When I struggled to understand & accept Millennials in my team years ago, the beasty was in full force & I, too, held on to the leadership principles that I had used for years.  At first, the beasty was winning big time but then slowly, with every uncomfortable baby step I took,  I got stronger & I fought the beasty back.  It was a great feeling to remove failure from my leadership equation & forge ahead with new ideas & experiments that produced bottom line results.   I was able to conquer the beasty and so can you.

So how about it?  What will you do today to fight the “Yea But” Beasty?  What will you do this week to remove failure from the equation?  What can you do if you knew you could not fail?  All it takes is a baby step…

I came across this article written by Frank Kern last month in Business Week titled “What CEOs really want“.  Apparently, IBM’s Instiute for Business Value had interviewed over 1500 CEOs and the number one most important leadership competency they identified was creativity.  Creativity?…Really?  I found myself having trouble believing that.   Kudos to IBM for  tackling the always thorny issue of what CEOs are thinking and wanting for their organizations.  But as many of us who have been in corporate know, what a CEO says and what he does are not always congruent are they?

I happen to agree that creativity is a critical competency but few organizations have seen it as a leadership competency in the past. They have typically focused on creativity in the products they sell, new markets they enter, etc. But creativity has sorely been lacking as a  leadership trait.  Only a small minority of organizations, the ones IBM calls standouts, have been successful in breaking traditional methods and experimenting with new techniques to lead more innovatively in the 21st Century.

In many of my blogs, I have stressed the need for leaders to get comfortable in experimenting with new leadership ideas and not depending as heavily on the traditional models.  Although CEOs are saying creativity in leadership is key, it will take years for this to funnel down most organizations.  Why? Because organizations are mired with programs and practices that favor doing what’s worked rather than the disruption of the status quo.

Let me give you an example. When I wanted to implement a Pair & Share program where we were breaking down silos by having people from different teams work together,  the bonus and reward structure in place did not lend itself for this type of program.  Why? Because it had not been done before and there was no way to measure results since silos were the prevalent way teams worked. So I either had to follow traditional practices and kill the program or get “creative” and find ways to still move forward and find a new method to measure results that could fit in the existing framework.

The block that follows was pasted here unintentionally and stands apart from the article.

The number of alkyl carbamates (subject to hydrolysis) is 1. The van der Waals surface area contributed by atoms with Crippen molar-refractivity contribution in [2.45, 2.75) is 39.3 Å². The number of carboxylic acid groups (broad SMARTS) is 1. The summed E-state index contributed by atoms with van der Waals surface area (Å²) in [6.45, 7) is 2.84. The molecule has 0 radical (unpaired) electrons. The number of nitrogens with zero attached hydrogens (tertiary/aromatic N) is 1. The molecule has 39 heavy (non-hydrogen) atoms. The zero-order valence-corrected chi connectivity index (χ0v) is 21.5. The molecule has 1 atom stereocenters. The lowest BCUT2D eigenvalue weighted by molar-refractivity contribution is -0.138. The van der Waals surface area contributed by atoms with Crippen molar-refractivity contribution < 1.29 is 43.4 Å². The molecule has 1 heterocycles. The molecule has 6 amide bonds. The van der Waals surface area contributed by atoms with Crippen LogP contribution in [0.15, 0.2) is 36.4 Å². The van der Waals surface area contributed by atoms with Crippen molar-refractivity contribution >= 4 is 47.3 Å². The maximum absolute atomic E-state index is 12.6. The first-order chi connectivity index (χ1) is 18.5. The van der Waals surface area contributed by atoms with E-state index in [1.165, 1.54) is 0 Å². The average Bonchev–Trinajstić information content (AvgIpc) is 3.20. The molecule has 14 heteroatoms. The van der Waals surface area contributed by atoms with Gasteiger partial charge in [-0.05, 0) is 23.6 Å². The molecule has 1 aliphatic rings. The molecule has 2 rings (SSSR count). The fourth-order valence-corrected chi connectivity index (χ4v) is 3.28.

It wasn’t easy to do but we managed to find a way to do it. The end result was terrific.  The cross pollination of ideas that took place between 2 very different teams led to new, more efficient ways of doing things and increased communication and collaboration.  But most importantly, it fostered the desire to experiment both in the trenches and at the leadership level. 

Wouldn’t it have been nice to adapt the bonus & reward structure to accommodate this different, innovative way of doing things instead of the other way around? Unfortunately, the bonus & reward structure is just one of many barriers that still exist in companies today curtailing the spirit of creativity in leadership.  It’s often too hard to fight the tide and the traditional corporate machine is still too entrenched in the leadership for disruptive ideas to gain momentum.

So my questions to those CEOs interviewed would be this:  What are the top 3 things you are doing today, right now, to disrupt your own traditional leadership style?  What steps are you taking to ensure your direct reports are doing the same?  What specific changes are you fostering in your HR practices to reward disruptive leadership thinking within your organization?  It’s one thing to say that creativity is the number one most important leadership competency but it’s a whole ‘nother thing to live it and breathe it yourself. 

And so my question to you is:  What baby steps are you taking to disrupt your traditional leadership practices and instill much needed creativity to lead in the 21st Century?  Are you going to wait for the corporate machine to shift or are you going to start the shift yourself?  Maybe the CEO can learn from watching you…